NDP candidates square off on poverty reduction

NDP candidates Steve Ashton and Greg Selinger faced off on how they would tackle poverty in the province last Monday at the University of Winnipeg.

The forum, organized by the Make Poverty History campaign, provided the audience with what has been the only opportunity to see the two candidates debate during the leadership race.

The primary issues that were raised included affordable housing, disabilities assistance and post secondary education.

“Too many people in this province face poverty on a day-to-day basis,” Ashton said in his opening statement.

Selinger followed: “I think when you come into government, from day one everything you do, every decision — whether it’s a hydro decision or a tax decision or a social policy decision — it has to have a quality and an equity component in it.”

Both agreed on the need for more affordable housing in the province, each stating they were committed to creating an additional 300 units of housing.

In terms of social assistance, Selinger said he believes those individuals in need should be taken off welfare entirely and provided with a pension option “[ . . . ] so they have a long term approach to income security, and they don’t have the stigma attached to social assistance.”

“When a person’s on pension, they should have the right to work; there shouldn’t be any conditions to that. It’s a pension, then you get to do what you want with your life.”

In response to the same question, Ashton returned to the issue of affordable housing, explaining that addressing the erosion of the right of habitat is critical.

“I see it all the time, across this province. People are having to give up the most basic needs to pay for rent. This is Manitoba. This is 2009. That’s unacceptable.”

When asked about their stance on post secondary education and bringing back the tuition freeze, Selinger and Ashton highlighted the staples of their PSE platforms.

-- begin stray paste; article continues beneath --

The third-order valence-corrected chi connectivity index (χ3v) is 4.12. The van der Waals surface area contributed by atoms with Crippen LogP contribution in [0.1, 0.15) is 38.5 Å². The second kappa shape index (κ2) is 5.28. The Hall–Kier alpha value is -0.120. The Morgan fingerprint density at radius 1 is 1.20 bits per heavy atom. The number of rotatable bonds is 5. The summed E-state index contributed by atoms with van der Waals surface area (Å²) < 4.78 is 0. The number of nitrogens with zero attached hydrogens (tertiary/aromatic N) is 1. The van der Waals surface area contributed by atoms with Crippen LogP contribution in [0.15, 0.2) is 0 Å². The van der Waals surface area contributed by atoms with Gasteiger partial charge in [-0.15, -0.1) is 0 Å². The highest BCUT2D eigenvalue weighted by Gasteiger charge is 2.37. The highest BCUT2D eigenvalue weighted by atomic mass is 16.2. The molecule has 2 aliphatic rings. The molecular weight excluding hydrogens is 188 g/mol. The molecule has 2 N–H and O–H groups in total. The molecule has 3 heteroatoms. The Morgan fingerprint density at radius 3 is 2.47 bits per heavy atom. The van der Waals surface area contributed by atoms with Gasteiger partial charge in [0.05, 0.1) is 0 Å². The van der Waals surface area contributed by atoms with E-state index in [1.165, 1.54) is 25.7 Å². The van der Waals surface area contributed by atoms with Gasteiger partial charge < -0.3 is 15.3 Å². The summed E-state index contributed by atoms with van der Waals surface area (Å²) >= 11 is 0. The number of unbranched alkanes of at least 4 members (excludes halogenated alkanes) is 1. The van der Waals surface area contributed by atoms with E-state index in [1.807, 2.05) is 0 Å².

Selinger talked about his plan to make the 60 per cent tuition tax rebate available to students while they are still in school.

In terms of tuition fee increases, he said, “We would not leave them completely unregulated. They will be allowed to go up in a reasonable fashion.”

Ashton confirmed that he believes accessibility of education is a critical issue and that he wants to bring the tuition freeze back.

“One of the things I’m proudest of in the past 10 years of government is we have moved our tuitions in Manitoba to some of the most affordable in Canada,” said Ashton.

“I will reinstate the tuition freeze. It’s not that hard to back it up, quite frankly, with additional funding.”

The biggest difference separating the candidates was their stance on setting targets for measuring progress on poverty reduction.

Ashton indicated he was in support of setting such targets and that they were essential for tackling poverty in Manitoba.

“We need poverty targets. We knew it was important to set targets for the environment, we can do it for poverty as well,“ said Ashton.

Selinger explained that while he would like to have indicators to show progress, he was concerned that setting strict targets would be constricting.

“I’m a little concerned about targets locking us into what I see as a tunnel vision approach,” explained Selinger. “I’d like us to be accountable [ . . . ] but I’d also like us to be doing new things.”

He continued, “When we see a suicide problem [ . . . ] I want to be able to put $3 million bucks into finding ways to reduce that. If we see sexually exploited young people in the community, and it’s not in our targets, I want to be able to respond to that anyway.”